Referred Homeless Veterans did not always receive the services needed because the Call Center did not follow up on referrals to medical facilities. Of the approximately 51,500 referrals made in FY 2013, the Call Center provided no feedback or improvements to ensure the quality of the homeless services. We noted that 85 percent of the 60 veterans’ records we reviewed lacked documentation to prove the veterans had received needed support services.

Finally, the Call Center closed just under 24,200 (47 percent) referrals even though the VA medical facilities had not provided the Homeless Veterans any support services. In total, we identified 40,500 missed opportunities where the Call Center either did not refer the Homeless Veterans’ calls to medical facilities or it closed referrals without ensuring Homeless Veterans had received needed services from VA medical facilities.

We recommended the Interim Under Secretary for Health stop the use of the answering machine, implement effective Call Center performance metrics to ensure Homeless Veterans receive needed services, and establish controls to ensure the proper use of Call Center special purpose funds. The Interim Under Secretary for Health concurred with our recommendations and provided responsive action plans. We will follow up on these actions.

New Report: The Criminalization of Food-Sharing Practices

November 19, 2014 Comments off

New Report: The Criminalization of Food-Sharing Practices
Source: National Coalition for the Homeless

On Tuesday, October 21, Fort Lauderdale Commissioners will vote on a proposed ordinance that will severely limit the capabilities of groups to distribute food to people experiencing homelessness. According to our research, over 30 American cities that have tried to introduce similar legislation in the past two years.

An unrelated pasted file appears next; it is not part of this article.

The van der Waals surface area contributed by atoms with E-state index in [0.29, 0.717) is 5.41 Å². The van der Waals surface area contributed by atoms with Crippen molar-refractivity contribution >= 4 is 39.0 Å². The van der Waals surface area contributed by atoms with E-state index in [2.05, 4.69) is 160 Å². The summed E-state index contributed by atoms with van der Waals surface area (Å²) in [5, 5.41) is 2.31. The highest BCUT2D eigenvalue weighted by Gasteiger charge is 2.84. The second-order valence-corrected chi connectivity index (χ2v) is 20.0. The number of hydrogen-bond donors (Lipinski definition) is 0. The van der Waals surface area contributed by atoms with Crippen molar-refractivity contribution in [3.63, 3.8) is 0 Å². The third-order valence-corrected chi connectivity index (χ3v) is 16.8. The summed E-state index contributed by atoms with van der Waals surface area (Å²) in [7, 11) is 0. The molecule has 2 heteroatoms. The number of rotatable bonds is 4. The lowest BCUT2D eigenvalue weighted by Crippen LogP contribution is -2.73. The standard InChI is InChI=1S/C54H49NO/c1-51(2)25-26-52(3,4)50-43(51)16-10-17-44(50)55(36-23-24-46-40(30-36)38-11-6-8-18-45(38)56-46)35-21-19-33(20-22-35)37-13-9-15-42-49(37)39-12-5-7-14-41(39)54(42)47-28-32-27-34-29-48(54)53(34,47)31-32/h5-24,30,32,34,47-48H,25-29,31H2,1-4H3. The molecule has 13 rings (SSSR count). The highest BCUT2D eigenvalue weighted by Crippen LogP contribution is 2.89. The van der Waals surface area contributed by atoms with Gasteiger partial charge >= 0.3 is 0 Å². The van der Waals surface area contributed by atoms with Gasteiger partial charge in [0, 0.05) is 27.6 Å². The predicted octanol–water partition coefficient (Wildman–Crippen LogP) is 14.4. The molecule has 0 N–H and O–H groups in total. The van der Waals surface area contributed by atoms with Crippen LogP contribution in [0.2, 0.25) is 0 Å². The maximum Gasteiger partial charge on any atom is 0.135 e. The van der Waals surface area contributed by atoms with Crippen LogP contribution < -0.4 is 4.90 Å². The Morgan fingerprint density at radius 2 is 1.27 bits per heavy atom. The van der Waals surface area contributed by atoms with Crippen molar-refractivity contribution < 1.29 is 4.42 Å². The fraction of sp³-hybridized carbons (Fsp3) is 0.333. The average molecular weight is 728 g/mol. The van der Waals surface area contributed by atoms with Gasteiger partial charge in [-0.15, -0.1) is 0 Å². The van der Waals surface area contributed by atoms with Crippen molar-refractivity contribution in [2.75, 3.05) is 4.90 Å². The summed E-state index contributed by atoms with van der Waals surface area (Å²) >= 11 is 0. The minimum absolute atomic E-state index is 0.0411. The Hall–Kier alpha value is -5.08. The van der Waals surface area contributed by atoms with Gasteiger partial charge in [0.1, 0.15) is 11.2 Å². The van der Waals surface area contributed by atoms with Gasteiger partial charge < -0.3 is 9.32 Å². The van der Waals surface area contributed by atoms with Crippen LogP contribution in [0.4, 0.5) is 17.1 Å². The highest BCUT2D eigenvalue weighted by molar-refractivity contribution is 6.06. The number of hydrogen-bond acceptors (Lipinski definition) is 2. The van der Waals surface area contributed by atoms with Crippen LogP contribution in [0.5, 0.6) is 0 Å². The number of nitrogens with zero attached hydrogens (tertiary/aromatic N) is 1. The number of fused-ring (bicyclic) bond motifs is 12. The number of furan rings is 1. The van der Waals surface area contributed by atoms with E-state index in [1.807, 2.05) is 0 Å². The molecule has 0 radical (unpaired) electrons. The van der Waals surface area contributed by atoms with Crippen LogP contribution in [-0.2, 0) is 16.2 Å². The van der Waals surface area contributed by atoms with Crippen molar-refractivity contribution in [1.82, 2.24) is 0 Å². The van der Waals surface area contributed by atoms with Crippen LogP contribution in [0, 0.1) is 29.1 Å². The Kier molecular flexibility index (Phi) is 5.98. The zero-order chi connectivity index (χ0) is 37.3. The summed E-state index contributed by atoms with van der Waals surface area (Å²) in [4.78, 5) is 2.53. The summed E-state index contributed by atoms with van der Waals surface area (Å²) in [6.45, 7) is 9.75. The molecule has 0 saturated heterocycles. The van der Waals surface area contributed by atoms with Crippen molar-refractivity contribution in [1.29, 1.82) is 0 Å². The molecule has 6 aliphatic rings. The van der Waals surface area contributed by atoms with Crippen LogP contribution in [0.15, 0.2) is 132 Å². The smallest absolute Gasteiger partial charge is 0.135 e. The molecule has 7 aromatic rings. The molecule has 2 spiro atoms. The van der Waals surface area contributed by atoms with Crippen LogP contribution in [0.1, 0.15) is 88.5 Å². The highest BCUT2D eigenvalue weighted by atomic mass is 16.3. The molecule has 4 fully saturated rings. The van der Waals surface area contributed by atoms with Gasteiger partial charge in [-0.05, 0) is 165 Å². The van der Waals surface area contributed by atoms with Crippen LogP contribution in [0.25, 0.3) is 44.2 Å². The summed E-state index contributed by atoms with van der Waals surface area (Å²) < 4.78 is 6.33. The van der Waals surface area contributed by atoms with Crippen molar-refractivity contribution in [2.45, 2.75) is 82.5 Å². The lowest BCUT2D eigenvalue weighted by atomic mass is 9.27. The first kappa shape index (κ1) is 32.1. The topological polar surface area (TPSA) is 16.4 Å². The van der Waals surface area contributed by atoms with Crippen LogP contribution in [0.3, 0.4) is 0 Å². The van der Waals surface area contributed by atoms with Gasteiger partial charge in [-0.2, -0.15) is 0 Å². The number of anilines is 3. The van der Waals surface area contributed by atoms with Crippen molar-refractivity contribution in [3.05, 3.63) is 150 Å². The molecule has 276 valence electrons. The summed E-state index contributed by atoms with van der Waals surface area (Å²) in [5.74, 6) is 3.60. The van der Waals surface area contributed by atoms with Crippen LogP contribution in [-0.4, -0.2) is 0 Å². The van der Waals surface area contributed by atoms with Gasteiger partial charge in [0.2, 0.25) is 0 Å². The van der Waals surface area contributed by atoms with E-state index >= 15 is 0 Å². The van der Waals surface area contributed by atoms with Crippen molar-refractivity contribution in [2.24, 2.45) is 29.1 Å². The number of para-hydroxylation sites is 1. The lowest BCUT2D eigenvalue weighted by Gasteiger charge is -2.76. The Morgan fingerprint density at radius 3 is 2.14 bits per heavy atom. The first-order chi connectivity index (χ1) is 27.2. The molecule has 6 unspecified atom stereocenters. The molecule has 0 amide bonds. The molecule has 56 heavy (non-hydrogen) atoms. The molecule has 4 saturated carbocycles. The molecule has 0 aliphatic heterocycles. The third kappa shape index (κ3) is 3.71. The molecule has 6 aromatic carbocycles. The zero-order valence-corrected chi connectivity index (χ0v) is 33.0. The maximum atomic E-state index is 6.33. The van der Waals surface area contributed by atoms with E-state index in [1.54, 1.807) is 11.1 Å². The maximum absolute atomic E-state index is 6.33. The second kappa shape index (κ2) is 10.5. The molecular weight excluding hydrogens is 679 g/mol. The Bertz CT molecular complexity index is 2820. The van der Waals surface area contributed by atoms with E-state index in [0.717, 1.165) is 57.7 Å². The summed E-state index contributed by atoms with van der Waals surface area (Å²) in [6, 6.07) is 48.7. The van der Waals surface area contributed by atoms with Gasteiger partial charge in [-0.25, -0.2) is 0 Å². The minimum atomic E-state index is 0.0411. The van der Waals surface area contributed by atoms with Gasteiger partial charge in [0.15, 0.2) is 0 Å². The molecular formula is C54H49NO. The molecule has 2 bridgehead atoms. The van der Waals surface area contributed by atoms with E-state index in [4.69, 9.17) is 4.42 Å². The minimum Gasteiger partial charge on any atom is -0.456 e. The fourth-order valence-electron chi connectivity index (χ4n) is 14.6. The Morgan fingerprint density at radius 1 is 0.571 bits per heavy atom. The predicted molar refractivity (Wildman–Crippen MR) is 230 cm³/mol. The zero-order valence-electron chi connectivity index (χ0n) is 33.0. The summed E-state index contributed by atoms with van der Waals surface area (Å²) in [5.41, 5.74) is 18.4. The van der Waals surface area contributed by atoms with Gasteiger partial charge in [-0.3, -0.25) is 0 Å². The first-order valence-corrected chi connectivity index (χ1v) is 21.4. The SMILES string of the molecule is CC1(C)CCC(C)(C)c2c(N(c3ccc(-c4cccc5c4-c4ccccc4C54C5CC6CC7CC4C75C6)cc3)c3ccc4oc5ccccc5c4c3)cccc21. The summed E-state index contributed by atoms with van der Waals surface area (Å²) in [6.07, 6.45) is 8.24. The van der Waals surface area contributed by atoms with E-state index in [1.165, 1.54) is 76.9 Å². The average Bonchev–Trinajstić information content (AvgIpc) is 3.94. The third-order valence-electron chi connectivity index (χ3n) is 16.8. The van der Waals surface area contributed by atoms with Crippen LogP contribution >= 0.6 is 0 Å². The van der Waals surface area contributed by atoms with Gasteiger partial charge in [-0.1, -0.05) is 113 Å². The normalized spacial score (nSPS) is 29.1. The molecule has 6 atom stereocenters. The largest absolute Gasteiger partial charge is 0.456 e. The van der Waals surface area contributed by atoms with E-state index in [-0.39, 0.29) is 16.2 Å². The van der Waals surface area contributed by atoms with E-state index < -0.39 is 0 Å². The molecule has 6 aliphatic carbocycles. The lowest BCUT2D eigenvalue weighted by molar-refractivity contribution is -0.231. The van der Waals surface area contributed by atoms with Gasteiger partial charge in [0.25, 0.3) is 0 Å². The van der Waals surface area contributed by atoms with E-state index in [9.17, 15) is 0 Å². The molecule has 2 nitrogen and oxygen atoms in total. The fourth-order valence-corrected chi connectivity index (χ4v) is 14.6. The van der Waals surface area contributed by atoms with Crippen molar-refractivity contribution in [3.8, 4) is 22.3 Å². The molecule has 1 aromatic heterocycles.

The new report, Share No More: The Criminalization of Efforts to Feed People In Need, documents the recent known cases of food-sharing restrictions throughout the country. Since January 2013, 21 cities have successfully restricted the practice of sharing food with people who are experiencing homelessness while at least ten others have introduced ordinances that are pending approval.

These restrictions primarily come about in three different forms; the first is by restricting the use of public property. In this scenario, individuals and organizations are generally required to obtain a permit, often for a fee, to share food in a park or in another public space. 12 cities have recently passed legislation that imposes this type of restriction.

The second type of legislative restriction is to require groups to comply with city/county/state food-safety regulations. Since January 2013, four cities have passed legislation that required individuals and organizations to comply with their food-safety regulations when sharing food with people experiencing homelessness.

America’s Youngest Outcasts

November 19, 2014 Comments off

America’s Youngest Outcasts
Source: National Center on Family Homelessness